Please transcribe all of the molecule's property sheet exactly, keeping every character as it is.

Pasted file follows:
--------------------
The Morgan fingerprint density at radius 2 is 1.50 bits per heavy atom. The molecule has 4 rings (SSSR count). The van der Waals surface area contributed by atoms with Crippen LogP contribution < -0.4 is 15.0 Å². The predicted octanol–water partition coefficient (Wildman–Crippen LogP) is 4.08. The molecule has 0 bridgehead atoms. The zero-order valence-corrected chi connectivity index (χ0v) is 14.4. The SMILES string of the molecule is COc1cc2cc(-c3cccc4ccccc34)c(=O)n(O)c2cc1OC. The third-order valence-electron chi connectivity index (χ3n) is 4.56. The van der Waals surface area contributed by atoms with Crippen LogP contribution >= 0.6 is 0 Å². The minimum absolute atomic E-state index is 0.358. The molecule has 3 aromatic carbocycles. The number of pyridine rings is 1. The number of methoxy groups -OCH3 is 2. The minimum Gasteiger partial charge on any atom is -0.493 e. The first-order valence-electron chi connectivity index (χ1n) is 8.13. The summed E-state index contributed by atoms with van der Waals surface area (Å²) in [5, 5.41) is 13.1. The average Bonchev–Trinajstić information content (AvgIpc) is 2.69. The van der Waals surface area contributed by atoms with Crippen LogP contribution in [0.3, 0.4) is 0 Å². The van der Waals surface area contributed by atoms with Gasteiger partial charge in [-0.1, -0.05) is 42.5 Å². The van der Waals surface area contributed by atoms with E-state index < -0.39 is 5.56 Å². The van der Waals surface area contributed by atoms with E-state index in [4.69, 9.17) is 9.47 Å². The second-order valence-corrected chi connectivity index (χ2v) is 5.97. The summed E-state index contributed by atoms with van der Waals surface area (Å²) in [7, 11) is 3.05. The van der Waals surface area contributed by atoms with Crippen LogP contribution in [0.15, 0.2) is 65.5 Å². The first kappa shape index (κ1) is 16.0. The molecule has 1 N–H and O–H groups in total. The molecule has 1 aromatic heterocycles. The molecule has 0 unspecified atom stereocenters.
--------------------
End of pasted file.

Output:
The Morgan fingerprint density at radius 2 is 1.50 bits per heavy atom. The molecule has 4 rings (SSSR count). The van der Waals surface area contributed by atoms with Crippen LogP contribution < -0.4 is 15.0 Å². The predicted octanol–water partition coefficient (Wildman–Crippen LogP) is 4.08. The molecule has 0 bridgehead atoms. The zero-order valence-corrected chi connectivity index (χ0v) is 14.4. The SMILES string of the molecule is COc1cc2cc(-c3cccc4ccccc34)c(=O)n(O)c2cc1OC. The third-order valence-electron chi connectivity index (χ3n) is 4.56. The van der Waals surface area contributed by atoms with Crippen LogP contribution >= 0.6 is 0 Å². The minimum absolute atomic E-state index is 0.358. The molecule has 3 aromatic carbocycles. The number of pyridine rings is 1. The number of methoxy groups -OCH3 is 2. The minimum Gasteiger partial charge on any atom is -0.493 e. The first-order valence-electron chi connectivity index (χ1n) is 8.13. The summed E-state index contributed by atoms with van der Waals surface area (Å²) in [5, 5.41) is 13.1. The average Bonchev–Trinajstić information content (AvgIpc) is 2.69. The van der Waals surface area contributed by atoms with Crippen LogP contribution in [0.3, 0.4) is 0 Å². The van der Waals surface area contributed by atoms with Gasteiger partial charge in [-0.1, -0.05) is 42.5 Å². The van der Waals surface area contributed by atoms with E-state index < -0.39 is 5.56 Å². The van der Waals surface area contributed by atoms with E-state index in [4.69, 9.17) is 9.47 Å². The second-order valence-corrected chi connectivity index (χ2v) is 5.97. The summed E-state index contributed by atoms with van der Waals surface area (Å²) in [7, 11) is 3.05. The van der Waals surface area contributed by atoms with Crippen LogP contribution in [0.15, 0.2) is 65.5 Å². The first kappa shape index (κ1) is 16.0. The molecule has 1 N–H and O–H groups in total. The molecule has 1 aromatic heterocycles. The molecule has 0 unspecified atom stereocenters.